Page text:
"She told me, 'mommy, this is just the flu. Can't we go home?'" Darcy Downing said on Wednesday.

If only it were that simple.

"I guess when I first heard the word 'plague,' I was pretty amazed and taken aback," Sean Downing, Darcy's husband, said.

A week and a half ago their daughter became the first person to be diagnosed with bubonic plague in Colorado in six years.

A week and a half later, Sierra Jane remains at Presbyterian/St. Luke's Rocky Mountain Hospital for Children. Both her parents and her doctors remain optimistic she'll be able to leave soon.

The fact that the outcome is this promising is a testament, said her parents, to the quick work of the doctors at the hospital. It's thought the girl was exposed to the bacteria while trying to bury a dead squirrel at the Cimarrona Campground near Pagosa Springs.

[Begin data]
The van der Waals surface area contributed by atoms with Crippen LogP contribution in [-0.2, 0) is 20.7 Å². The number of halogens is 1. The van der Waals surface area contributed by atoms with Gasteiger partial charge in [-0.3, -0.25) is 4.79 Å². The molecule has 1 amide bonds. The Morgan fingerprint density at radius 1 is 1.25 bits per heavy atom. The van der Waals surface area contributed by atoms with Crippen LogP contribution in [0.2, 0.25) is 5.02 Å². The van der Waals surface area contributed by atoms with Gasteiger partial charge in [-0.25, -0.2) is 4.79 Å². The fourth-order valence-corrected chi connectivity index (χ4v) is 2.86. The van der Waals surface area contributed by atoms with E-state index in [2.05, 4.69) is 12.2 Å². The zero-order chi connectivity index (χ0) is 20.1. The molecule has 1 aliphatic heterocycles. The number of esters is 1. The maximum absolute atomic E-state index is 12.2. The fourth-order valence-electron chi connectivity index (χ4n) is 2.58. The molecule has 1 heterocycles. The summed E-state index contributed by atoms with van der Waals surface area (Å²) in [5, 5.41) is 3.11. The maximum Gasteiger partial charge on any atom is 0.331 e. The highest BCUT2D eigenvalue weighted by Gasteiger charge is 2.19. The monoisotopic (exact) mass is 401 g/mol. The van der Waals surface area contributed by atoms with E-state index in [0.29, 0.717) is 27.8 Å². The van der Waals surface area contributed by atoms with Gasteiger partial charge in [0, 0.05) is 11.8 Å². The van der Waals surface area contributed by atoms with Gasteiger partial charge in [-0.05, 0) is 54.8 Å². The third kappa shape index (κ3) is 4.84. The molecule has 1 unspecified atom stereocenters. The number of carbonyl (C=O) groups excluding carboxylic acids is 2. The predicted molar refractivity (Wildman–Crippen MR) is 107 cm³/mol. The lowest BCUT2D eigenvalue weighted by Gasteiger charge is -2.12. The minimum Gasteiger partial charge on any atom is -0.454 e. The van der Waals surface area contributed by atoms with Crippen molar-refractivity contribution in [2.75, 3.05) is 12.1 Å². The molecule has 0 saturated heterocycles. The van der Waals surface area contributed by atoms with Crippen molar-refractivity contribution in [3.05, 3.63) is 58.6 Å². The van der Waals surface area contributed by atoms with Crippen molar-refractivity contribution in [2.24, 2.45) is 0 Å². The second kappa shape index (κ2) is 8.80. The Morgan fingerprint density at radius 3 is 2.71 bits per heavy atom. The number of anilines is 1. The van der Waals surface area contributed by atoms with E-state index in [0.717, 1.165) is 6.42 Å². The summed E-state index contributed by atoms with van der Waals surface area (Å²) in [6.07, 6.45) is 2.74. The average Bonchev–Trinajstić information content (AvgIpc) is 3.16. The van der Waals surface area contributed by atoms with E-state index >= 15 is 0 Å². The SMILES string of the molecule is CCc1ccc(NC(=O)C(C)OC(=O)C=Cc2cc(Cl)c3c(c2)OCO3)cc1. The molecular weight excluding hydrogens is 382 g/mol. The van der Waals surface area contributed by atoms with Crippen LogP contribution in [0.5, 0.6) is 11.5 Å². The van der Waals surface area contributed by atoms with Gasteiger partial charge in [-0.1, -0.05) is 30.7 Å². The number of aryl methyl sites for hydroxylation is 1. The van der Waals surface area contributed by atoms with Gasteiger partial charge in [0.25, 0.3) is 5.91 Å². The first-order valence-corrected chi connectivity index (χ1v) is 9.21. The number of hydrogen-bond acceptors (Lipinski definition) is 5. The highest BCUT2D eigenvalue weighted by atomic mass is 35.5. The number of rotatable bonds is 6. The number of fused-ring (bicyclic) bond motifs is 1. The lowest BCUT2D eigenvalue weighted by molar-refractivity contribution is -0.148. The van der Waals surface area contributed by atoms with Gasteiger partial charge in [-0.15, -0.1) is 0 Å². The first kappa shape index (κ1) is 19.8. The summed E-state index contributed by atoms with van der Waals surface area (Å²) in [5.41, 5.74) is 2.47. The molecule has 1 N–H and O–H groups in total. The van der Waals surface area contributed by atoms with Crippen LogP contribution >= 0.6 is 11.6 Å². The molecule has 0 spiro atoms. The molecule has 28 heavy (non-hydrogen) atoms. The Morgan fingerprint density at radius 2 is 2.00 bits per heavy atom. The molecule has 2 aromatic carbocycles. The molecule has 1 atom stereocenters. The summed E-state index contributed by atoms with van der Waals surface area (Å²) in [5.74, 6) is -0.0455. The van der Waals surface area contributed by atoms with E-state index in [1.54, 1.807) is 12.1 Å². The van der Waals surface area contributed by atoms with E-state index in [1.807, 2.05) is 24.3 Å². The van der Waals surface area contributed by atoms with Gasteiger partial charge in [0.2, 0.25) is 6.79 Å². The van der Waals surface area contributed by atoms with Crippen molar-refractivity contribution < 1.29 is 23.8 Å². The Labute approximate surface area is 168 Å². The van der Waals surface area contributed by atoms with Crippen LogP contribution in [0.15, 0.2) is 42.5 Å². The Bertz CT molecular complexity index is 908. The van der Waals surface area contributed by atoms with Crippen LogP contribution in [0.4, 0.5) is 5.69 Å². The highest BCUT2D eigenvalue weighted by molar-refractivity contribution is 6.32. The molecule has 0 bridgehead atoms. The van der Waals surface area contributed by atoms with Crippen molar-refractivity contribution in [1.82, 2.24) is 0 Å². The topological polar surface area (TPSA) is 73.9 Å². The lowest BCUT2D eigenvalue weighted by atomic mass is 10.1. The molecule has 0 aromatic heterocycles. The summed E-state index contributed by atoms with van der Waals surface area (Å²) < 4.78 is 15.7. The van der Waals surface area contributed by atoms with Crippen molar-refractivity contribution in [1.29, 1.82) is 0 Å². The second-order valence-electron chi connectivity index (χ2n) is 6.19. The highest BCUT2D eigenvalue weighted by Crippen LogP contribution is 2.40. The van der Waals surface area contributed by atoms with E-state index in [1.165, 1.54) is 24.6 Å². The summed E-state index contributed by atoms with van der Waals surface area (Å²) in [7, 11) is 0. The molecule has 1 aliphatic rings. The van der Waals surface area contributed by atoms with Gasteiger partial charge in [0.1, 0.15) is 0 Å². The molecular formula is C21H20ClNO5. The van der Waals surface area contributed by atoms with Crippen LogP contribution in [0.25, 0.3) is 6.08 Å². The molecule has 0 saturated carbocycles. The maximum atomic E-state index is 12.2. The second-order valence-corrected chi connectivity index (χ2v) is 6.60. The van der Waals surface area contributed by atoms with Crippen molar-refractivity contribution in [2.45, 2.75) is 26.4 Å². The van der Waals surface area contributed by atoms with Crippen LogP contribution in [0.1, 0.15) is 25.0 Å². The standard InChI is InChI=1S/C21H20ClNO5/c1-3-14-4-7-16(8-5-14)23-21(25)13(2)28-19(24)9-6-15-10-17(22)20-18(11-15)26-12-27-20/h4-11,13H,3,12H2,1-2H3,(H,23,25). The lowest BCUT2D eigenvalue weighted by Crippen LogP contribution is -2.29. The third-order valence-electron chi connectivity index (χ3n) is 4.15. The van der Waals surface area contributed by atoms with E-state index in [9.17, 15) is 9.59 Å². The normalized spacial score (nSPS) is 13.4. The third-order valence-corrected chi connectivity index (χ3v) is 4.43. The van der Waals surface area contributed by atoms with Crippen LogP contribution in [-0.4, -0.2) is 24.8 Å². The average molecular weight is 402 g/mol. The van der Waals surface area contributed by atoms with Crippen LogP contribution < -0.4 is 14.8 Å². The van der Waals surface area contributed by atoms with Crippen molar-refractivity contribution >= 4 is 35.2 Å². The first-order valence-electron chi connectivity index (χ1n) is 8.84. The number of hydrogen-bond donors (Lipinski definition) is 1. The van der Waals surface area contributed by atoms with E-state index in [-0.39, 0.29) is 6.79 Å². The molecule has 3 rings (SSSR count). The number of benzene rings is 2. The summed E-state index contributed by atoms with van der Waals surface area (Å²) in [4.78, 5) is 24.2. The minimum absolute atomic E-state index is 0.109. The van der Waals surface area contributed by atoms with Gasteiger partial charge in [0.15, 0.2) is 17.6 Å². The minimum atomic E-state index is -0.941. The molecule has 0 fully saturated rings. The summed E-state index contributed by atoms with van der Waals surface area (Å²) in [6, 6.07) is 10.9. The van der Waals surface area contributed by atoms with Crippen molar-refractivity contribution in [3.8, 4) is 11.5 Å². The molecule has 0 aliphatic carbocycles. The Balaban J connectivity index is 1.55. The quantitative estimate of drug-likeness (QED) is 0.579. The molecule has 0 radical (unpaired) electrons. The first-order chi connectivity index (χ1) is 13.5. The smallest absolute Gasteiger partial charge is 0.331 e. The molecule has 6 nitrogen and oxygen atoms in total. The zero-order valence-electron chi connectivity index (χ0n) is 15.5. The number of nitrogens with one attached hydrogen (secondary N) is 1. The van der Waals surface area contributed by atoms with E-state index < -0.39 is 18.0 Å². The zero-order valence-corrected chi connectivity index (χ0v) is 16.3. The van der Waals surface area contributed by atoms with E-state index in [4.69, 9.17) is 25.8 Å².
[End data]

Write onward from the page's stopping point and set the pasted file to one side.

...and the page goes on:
When she first went to see a doctor in Pagosa Springs on August 24, she had a temperature of 107 and had just suffered a seizure.

"It's rare to see a 107 degree temperature. I remember speaking to the physician [by phone]. I think I asked him three times, 107?" Dr. Jennifer Snow said during a press conference at the hospital Wednesday.

Dr. Snow was the one who told the doctor in Pagosa Springs to immediately send the girl to Denver via Airlife.

"Honestly, I fell to my knees and said, 'God, if there is an answer, please show me. And He came up with it," Darcy Downing said.

Bubonic plague was not immediately suspected when the girl arrived in Denver, but Dr. Snow was able to eventually confirm her suspicions with Dr. Wendi Drummond, an infectious disease expert at P/SL.

"We both discussed it on the phone," Dr. Drummond said. "It's a weird case. It's just a weird case."

Sierra Jane chose not to talk during Wednesday's press conference. Her parents said she remains quite exhausted and has more recovering to do.

They also said they're glad the doctor in Pagosa Springs was persistent when he chose to seek out the advice of other hospitals.

"Most of the hospitals [he called] were just saying that she would be fine. Just keep her there. Keep her on watch and she'll be fine," Sean Downing said. "But this hospital said, 'Nah, we're coming to get her.'"

That decision, he said, very well could have saved his daughter's life.